Neuroscience of social-emotional development in infants and children

  • 01/27/2022
  • 12:00 PM - 1:00 PM
  • Webinar
Webinar Title:

Neuroscience of social-emotional development in infants and children


Webinar Description: 
Caregivers play a crucial role in child social-emotional development.  Research suggests when caregivers match an infant’s eye contact length and intensity as well as match and regulate infant emotion expressions, infants have more stable relationships with their caregivers. Additionally, when caregivers match and label emotions for young children, young children display stronger emotion regulation abilities than children whose caregivers provided less emotion matching and labeling. Importantly, both stable relationships and emotion regulation are highly associated with more higher functioning and life satisfaction outcomes across the lifespan. Recent advances in neuroscience have begun to clarify the ways in which these emotion processes are represented in the young brain and the ways caregivers influence children’s behavior and their brain activity to achieve these beneficial outcomes. In this webinar, we will review infant and child neuroimaging methods, early childhood functional neuroimaging findings, and how these findings are related to current infant mental health practices.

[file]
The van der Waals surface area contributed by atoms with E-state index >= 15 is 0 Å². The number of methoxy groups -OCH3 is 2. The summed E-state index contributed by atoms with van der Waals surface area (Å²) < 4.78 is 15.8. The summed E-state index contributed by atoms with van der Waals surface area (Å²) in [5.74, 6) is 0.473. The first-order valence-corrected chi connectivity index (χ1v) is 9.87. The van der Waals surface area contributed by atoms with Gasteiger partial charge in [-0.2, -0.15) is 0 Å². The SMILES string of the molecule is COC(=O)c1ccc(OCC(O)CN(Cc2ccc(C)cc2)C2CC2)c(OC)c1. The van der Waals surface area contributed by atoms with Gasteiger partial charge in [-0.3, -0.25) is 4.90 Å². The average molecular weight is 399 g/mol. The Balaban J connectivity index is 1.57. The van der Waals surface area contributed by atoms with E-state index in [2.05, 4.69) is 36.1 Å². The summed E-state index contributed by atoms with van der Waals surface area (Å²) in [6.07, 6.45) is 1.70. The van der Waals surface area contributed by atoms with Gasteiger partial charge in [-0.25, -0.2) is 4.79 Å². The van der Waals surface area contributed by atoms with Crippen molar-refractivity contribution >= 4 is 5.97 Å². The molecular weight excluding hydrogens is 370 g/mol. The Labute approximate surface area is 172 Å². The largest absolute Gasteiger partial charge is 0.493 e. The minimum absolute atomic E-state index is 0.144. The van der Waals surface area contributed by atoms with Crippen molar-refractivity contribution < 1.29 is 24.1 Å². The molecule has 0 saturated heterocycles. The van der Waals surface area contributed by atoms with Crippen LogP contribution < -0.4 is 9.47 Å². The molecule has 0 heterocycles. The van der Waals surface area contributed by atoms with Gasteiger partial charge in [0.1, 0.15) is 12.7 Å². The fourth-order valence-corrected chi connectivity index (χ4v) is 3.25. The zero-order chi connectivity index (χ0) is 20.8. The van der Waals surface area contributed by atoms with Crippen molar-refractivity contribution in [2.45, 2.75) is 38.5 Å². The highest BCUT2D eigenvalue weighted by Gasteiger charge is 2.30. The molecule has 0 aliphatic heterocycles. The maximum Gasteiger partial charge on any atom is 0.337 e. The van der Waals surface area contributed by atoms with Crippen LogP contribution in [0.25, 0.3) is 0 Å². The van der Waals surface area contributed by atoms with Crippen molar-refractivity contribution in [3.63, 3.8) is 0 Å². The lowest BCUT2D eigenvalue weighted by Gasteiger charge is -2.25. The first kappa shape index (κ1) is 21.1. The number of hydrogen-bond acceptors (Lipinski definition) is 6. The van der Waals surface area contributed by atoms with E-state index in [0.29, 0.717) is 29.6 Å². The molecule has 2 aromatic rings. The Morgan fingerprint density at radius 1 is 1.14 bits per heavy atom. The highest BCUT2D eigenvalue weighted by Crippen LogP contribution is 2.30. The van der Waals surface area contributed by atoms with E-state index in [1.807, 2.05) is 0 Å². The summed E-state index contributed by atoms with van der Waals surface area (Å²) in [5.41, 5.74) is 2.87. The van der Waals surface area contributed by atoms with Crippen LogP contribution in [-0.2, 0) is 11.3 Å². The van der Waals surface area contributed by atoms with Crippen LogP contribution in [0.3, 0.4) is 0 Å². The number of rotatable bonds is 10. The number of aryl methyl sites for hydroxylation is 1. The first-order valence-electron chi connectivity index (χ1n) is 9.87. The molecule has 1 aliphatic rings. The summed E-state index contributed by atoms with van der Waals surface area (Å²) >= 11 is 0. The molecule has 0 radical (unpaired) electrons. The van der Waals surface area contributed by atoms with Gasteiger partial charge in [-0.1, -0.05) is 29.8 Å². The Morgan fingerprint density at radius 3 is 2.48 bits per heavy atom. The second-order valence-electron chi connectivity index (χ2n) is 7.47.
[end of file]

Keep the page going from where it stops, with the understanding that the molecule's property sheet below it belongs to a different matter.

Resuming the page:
Presenter:

Maegan Calvert, Ph.D.

Dr. Calvert received her undergraduate degree in Psychology from Eastern Michigan University and her Ph.D. in Clinical Psychology from University of Arkansas. Her graduate research explored the intergenerational sequelae of adversity and violence including child social-emotional problems, parenting difficulties, and maternal psychopathology. She completed her pre-doctoral clinical internship at University of Mississippi Medical Center in child psychology and her clinical postdoctoral training at Children’s Medical Center Dallas in child psychology. Her clinical expertise is working with children and families with histories of interpersonal trauma. She has clinical experience in Trauma-Focused Cognitive Behavior Therapy, Parent-Child Interaction Therapy, Circle of Security, infant mental health interventions in the NICU, and other brief behavioral and parenting interventions. Dr. Calvert joined the Brain Imaging Research Center as a NIDA T32 postdoctoral fellow to study neurodevelopmental trajectories of early life adversity, addiction risk, and resilience. She is particularly interested in the ways in which adversity and caregiver-child dyadic interactions shape the developing brain’s functional networks and confer risk/resilience to future psychopathology. With this line of research, her goal is to increase the effectiveness of psychological treatments for infants and children and to inform efforts to prevent psychopathology across the lifespan.






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